File photo by THE CANADIAN PRESS                                Troy Pfeiffer, father of homicide victim Cody Pfeiffer, talks to members of the media in Calgary.

File photo by THE CANADIAN PRESS Troy Pfeiffer, father of homicide victim Cody Pfeiffer, talks to members of the media in Calgary.

‘Magnetic pull:’ quadruple homicide victims’ loved ones embrace outside court

CALGARY — A quadruple homicide in Calgary earlier this year has brought together the families of three of the victims.

Yu Chieh Liao and Tewodros Kebede are charged with first-degree murder in the death of 26-year-old Hanock Afowerk.

The pair is also charged with accessory after the fact in the deaths of Cody Pfeiffer and sisters Glynnis Fox and Tiffany Ear.

The case was in court Wednesday, but was put over to Jan. 31 to give defence lawyers time to go over a large volume of evidence, including 70,000 electronic files.

Troy Pfeiffer, Cody’s father, says he felt it was important to approach the sisters of Fox and Ear, who were also in court.

During a break, he and the two women embraced in the hallway outside the courtroom.

“It was like a magnetic pull — the eye contact, and just seeing in their eyes and I do believe that they’d seen it in mine — that we needed to make this connection,” he said outside court.

Pfeiffer said he and the women spoke for about five minutes and he’s glad he reached out.

“Their feelings, their hearts and everything are totally 100 per cent like ours right now, just feeling lost.”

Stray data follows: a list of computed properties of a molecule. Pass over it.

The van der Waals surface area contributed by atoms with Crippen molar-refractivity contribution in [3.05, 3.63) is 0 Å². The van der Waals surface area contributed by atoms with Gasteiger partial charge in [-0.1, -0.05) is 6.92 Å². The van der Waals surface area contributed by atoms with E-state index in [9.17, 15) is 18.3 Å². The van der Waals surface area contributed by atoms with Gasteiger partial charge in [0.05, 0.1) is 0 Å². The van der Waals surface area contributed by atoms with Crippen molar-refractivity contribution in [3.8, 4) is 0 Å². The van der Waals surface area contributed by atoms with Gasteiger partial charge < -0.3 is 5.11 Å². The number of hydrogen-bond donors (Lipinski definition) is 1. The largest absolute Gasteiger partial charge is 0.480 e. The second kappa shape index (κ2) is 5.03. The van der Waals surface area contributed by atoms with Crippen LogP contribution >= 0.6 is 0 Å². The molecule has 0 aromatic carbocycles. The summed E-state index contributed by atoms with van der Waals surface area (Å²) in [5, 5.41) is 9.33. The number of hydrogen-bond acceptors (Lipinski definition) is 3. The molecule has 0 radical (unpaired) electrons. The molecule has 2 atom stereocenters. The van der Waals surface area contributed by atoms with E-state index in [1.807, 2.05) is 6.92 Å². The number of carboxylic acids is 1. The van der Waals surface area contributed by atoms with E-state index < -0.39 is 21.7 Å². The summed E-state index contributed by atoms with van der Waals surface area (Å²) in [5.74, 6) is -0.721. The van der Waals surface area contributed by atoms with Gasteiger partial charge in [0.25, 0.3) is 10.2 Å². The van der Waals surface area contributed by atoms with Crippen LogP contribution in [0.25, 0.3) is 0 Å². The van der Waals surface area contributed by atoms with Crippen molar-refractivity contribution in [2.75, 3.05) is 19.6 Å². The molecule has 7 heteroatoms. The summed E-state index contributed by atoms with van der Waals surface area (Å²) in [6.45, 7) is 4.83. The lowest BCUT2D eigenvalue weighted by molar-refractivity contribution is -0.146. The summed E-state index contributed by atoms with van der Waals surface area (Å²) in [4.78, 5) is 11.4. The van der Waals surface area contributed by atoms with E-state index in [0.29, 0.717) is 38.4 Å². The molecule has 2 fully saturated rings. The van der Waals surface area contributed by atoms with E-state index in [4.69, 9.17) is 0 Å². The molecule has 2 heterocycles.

Pfeiffer has said he will attend every court appearance for Liao and Kebede, even though it means driving two hours each way from the village of Barons in southern Alberta. On Wednesday, he was accompanied by his son’s mother, brother and grandmother and he expects the group will grow as the case gets closer to trial.

Liao, who also goes by the first name Diana, was excused from court Wednesday and had a lawyer appear on her behalf, while Kebede appeared by video and did not speak.

Pfeiffer, who was 25, 36-year-old Fox and 39-year-old Ear were found dead in a burned-out car at a suburban Calgary construction site July 10.

Fox and Ear were sisters from the Stoney Nakoda First Nation, who relatives have described as loving mothers who left behind 16 children between them.

Afowerk, the owner of the burned car, was found two days later in a rural area west of the city.

Police have said the four victims and two accused all knew each other and that “loose criminal networks” were involved in killings they have described as brutal and ruthless.

Even though charges have been laid, police have said the investigation is ongoing and they are still looking for more people who may have been involved.

quadruple homicide